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Badger Bits: Wisconsin and Iowa will not be in same division

The announcement of the upcoming divisional alignment isn't expected to be made until sometime in September, but thanks to Wisconsin athletic director Barry Alvarez, we now know one detail relevant to the Badgers. Wisconsin will not be sharing a division with the Iowa Hawkeyes, our rivals to the southwest. The Badgers and Hawkeyes first met in 1895 and Iowa leads the all-time series 42-41-2. Since 2004, the two teams have played for the Heartland Trophy. This game being played annually is in jeopardy, because although a protected crossover rivalry is possible, the league will have to decide between protecting Wisconsin-Iowa and Iowa-Minnesota. If our protected rival ends up not being Iowa, the next most logical choice is Nebraska.

While Alvarez only divulged the Wisconsin/Iowa situation, we can also make logical assumptions about what this holds for the divisions in general. Wisconsin will most likely be in the same division as Minnesota, but probably won't be in the same division as Nebraska. Here's what the divisions may very well be:

Division A: Wisconsin, Penn State, Minnesota, Ohio State, Northwestern, Illinois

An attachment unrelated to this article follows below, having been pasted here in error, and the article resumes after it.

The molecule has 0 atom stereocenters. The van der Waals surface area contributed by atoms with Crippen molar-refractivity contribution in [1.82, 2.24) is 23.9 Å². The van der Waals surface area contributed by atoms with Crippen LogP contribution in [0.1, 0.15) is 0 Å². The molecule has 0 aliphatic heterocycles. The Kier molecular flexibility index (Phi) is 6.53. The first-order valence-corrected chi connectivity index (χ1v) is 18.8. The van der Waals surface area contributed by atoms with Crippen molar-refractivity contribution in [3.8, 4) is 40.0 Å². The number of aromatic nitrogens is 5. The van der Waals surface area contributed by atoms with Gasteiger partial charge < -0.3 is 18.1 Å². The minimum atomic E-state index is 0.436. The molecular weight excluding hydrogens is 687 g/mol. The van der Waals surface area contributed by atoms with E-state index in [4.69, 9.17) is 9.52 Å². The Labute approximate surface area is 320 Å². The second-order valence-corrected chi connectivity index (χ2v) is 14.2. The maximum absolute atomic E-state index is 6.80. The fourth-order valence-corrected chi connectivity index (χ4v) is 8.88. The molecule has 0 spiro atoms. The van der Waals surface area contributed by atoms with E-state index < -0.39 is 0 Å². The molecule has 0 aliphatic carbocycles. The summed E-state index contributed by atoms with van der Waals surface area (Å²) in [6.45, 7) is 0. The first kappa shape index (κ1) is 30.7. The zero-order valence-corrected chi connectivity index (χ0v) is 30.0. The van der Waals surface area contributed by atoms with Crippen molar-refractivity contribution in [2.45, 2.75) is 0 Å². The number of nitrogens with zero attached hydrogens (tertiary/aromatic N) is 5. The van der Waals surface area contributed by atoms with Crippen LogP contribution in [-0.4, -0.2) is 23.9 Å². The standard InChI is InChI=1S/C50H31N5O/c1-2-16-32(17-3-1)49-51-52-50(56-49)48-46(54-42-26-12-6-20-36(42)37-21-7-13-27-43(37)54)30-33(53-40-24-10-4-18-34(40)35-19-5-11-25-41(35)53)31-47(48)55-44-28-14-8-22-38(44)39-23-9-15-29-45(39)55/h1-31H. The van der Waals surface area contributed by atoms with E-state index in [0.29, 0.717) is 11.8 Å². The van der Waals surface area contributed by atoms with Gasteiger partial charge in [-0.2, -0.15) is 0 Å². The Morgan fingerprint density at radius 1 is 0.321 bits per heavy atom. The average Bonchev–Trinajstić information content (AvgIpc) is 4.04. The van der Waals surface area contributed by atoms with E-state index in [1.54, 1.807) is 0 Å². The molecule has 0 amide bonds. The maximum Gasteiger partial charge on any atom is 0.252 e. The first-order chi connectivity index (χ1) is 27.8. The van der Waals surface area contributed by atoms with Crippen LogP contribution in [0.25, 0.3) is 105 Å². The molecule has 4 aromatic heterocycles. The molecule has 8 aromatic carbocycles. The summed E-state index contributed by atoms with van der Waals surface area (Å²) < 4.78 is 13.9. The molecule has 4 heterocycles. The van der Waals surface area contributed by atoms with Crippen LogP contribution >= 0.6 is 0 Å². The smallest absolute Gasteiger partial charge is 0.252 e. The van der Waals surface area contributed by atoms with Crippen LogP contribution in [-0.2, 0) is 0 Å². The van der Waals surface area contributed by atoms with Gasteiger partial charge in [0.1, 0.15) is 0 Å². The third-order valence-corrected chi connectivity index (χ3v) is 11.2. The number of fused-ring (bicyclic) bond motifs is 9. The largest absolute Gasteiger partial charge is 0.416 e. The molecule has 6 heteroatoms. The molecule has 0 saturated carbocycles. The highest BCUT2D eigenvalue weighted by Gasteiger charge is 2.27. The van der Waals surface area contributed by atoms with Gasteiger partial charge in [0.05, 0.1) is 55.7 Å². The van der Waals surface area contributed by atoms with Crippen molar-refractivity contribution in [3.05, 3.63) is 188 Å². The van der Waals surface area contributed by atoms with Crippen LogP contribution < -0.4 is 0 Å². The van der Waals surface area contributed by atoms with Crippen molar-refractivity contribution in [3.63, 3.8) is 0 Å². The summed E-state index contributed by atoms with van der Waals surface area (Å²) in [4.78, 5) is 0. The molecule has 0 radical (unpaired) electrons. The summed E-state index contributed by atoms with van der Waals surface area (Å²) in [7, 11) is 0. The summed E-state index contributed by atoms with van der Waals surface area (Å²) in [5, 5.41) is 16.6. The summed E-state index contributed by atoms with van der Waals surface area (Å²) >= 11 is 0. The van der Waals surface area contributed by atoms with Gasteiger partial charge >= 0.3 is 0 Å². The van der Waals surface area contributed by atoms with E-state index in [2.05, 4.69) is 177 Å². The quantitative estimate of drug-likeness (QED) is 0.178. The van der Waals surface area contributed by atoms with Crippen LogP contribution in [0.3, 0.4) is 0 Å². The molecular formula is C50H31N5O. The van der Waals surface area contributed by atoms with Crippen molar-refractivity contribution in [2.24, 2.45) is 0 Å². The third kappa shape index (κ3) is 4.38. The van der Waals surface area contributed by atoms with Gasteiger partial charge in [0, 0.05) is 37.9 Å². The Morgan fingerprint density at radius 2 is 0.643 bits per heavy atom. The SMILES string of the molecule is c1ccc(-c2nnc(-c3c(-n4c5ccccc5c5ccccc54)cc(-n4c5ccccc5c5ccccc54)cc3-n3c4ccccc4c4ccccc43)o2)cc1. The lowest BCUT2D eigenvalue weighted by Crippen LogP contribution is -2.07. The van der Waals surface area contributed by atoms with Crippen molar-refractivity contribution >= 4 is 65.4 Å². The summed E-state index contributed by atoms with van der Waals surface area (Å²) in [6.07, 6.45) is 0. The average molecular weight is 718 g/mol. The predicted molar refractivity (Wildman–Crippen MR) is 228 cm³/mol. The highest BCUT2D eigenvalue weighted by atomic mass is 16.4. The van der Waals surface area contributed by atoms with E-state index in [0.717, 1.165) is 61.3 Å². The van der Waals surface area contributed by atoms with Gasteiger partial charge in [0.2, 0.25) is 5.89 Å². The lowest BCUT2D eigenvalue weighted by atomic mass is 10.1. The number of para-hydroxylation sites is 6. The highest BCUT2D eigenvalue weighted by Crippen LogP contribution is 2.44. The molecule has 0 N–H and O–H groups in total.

Division B: Iowa, Nebraska, Michigan State, Michigan, Purdue, Indiana

That's my best guess, but we won't know for sure until the Big Ten releases the official divisional lineups. After the jump, check out last year's edition of Iowa-Wisconsin, and of course more linkage.

Undefeated Iowa rolled in to Madison looking to stay perfect on the year against a Badger team coming off of their first loss of the season at Ohio State. The Badgers needed to take down the Hawkeyes to stay in the Big Ten championship hunt. Could Wisconsin protect their home turf?

Iowa Hawkeyes (6-0, 3-0 Big Ten) at Wisconsin Badgers (5-1, 2-1), October 17, 2009 - Wisconsin's two most difficult games in 2009 came back-to-back, and Iowa at home was the second of such games. The Badgers defense was stifling early, holding the Hawkeyes to only three first-half points. Montee Ball scored his first career collegiate touchdown on a 10 yard run in the 2nd quarter, and it was 10-3 Bucky at half. In the second half, things fell apart for the Badgers. Scott Tolzien threw a crucial pick three minutes into the quarter, and Iowa quickly tied it at 10 with a Ricky Stanzi TD pass to Tony Moeaki. Wisconsin forced a Stanzi fumble only 23 yards from paydirt near the end of the 3rd, but the Wisconsin offense stalled and Philip Welch missed the field goal, which was a huge momentum killer. And of course, the Hawkeyes then drove all the way down the field and scored to make it 17-10. Wisconsin's offense could not get anything going and the Hawkeyes took the victory 20-10. This was probably the most disappointing game the Badgers had all season. Zero second-half points, three bad interceptions from Tolzien, a blown 10-point lead, and an inability to defend home turf all left a sour taste in the mouths of Badger fans.

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